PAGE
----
Thirty-nine years ago I entered the fourthgrade at a small Seventh-day Adventist school. It was late September, several weeks after the official start of the school year.
My parents had just moved our family from Georgetown, Guyana, to a quiet, rural town in the midwest United States—from the equator to what felt like the Arctic.
Being a shy child, I did not readily adapt to the new school setting. My teachers were kind and I kept up with my work; but as one would imagine, I experienced culture shock in this my first Adventist school. As each day passed, I knew I could count on one person: Mr. G. Although not my homeroom teacher, Mr. G somehow knew my name and would merrily greet me whenever our paths crossed with a hearty “And how is Faith-Ann this morning?”
This simple act made me feel welcome when navigating the transition to a new culture seemed overwhelming, and I was certain I would never adjust.
I soon learned that Mr. G’s whole heart was intertwined with his students—from the quiet ones to those who had much to say. In Counsels to Parents, Teachers, and Students, Ellen White notes that Christ in His ministry always remembered the children: “His large heart of love could comprehend their trials and necessities.”1 And in True Education, “[Teachers]. . . should possess not only strength but breadth of mind; they should be not only whole-souled but large-hearted.”2 Mr. G made it his mission to be “large-hearted” and “whole-souled” with his time, interest, and resources.
As part of what is now known as the Pathfinder Investiture Achievement program, I would later volunteer in Mr. G’s classroom—emptying trash cans, vacuuming, cleaning the chalkboards and erasers, and grading spelling and math quizzes. During the eight years that I either volunteered or worked as a reader in his classroom, he often “volunteered” me for activities I would not have pursued on my own, such as working in the school’s main office during the summer, answering the telephone, assisting with registration, and tutoring. His favorite cheer was: “I know you can do it!”
It is more than prestige and status in a given community or enjoying the perks of the profession.
When asked what I would study in college, I presented several choices, to which he chuckled and said, “I think you’re going to be a teacher.”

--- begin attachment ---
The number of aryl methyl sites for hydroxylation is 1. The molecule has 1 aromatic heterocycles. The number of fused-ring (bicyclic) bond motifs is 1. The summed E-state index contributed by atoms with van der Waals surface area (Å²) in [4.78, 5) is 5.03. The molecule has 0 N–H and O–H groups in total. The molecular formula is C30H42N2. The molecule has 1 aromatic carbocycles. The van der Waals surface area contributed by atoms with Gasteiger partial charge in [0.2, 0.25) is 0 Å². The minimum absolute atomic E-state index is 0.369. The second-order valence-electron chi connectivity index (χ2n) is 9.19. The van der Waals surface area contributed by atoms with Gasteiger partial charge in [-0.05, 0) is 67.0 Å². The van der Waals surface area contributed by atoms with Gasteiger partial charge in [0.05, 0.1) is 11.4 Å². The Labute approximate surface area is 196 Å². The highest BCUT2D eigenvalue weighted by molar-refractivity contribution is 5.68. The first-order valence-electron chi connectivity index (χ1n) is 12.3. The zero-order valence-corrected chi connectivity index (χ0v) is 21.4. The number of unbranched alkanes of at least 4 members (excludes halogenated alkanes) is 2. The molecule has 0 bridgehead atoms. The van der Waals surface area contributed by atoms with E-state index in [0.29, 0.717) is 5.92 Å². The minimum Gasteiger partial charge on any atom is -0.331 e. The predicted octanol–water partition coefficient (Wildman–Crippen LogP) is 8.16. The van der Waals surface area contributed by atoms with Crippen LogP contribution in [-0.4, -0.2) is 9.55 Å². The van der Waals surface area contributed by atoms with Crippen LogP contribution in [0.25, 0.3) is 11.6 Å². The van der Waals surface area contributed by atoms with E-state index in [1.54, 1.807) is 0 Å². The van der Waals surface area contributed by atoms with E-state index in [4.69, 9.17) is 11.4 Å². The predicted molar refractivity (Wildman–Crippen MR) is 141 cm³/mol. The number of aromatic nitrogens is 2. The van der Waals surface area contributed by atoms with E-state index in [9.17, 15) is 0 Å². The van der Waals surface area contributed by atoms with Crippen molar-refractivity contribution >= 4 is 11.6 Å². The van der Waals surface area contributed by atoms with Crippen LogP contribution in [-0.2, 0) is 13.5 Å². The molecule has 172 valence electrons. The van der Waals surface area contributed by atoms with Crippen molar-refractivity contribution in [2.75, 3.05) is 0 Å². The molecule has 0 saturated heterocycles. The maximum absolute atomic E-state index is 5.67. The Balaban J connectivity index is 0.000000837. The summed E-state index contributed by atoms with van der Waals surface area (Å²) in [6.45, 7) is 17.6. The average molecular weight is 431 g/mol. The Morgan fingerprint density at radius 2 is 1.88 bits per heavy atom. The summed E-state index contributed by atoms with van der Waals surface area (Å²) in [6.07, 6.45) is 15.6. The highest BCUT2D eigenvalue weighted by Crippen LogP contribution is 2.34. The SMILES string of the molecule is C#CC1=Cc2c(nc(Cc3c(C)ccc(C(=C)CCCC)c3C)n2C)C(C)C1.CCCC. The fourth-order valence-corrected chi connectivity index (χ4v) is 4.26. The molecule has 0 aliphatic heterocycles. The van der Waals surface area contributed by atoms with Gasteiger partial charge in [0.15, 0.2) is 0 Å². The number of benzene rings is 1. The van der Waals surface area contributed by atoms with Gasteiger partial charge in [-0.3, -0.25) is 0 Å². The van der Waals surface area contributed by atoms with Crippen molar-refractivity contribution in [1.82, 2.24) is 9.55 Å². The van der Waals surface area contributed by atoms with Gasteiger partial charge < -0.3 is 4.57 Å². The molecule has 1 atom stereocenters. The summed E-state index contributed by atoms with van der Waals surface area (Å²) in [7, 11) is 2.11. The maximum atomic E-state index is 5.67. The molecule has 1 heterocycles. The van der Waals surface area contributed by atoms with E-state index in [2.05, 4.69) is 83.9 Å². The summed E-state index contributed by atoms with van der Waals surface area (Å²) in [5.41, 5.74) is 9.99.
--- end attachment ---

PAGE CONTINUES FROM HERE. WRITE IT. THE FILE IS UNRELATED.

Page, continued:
I, of course, disagreed.
My family relocated to Trinidad, and in subsequent years I found myself gravitating toward teacher-like activities: tutoring, teaching Sabbath School, and assisting teachers with grading papers. Before I knew it, I was passionately pursuing teaching as my profession. I felt “at home” in the classroom and could hardly wait to have my own.
As I began my journey toward becoming a teacher, I learned that teaching comprised more than just the delivery of content. Parker Palmer, in his classic book The Courage to Teach,writes: “Teaching, like any truly human activity, emerges from one’s inwardness, for better or worse. As I teach, I project the condition of my soul onto my students, my subject, and our way of being together.”3
While an undergraduate student at an Adventist college in the Caribbean, I had the privilege of seeing this modeled by many committed professors. One memorable experience took place during the semester I enrolled in World Civilization I. I experienced the powerful impact of the teacher’s faith on students’ faith journey.
This was a dreaded course. The reading load, legendary. Professor L encouraged the class and gave suggestions for navigating the seemingly massive reading assignments; nevertheless, I was stressed out and on a path to certain failure.
Professor L began each class period by reading portions of the Gospel of John. He would engage the class in discussion about the passage shared, then he would pray for each of us. These were not hastily constructed prayers, but earnest prayers for our success and future endeavors. We were encouraged to form study teams and distribute the reading load. Some of us took the suggestion. The study team I was in decided to use John 14 as our focus, copying what we saw modeled each class period.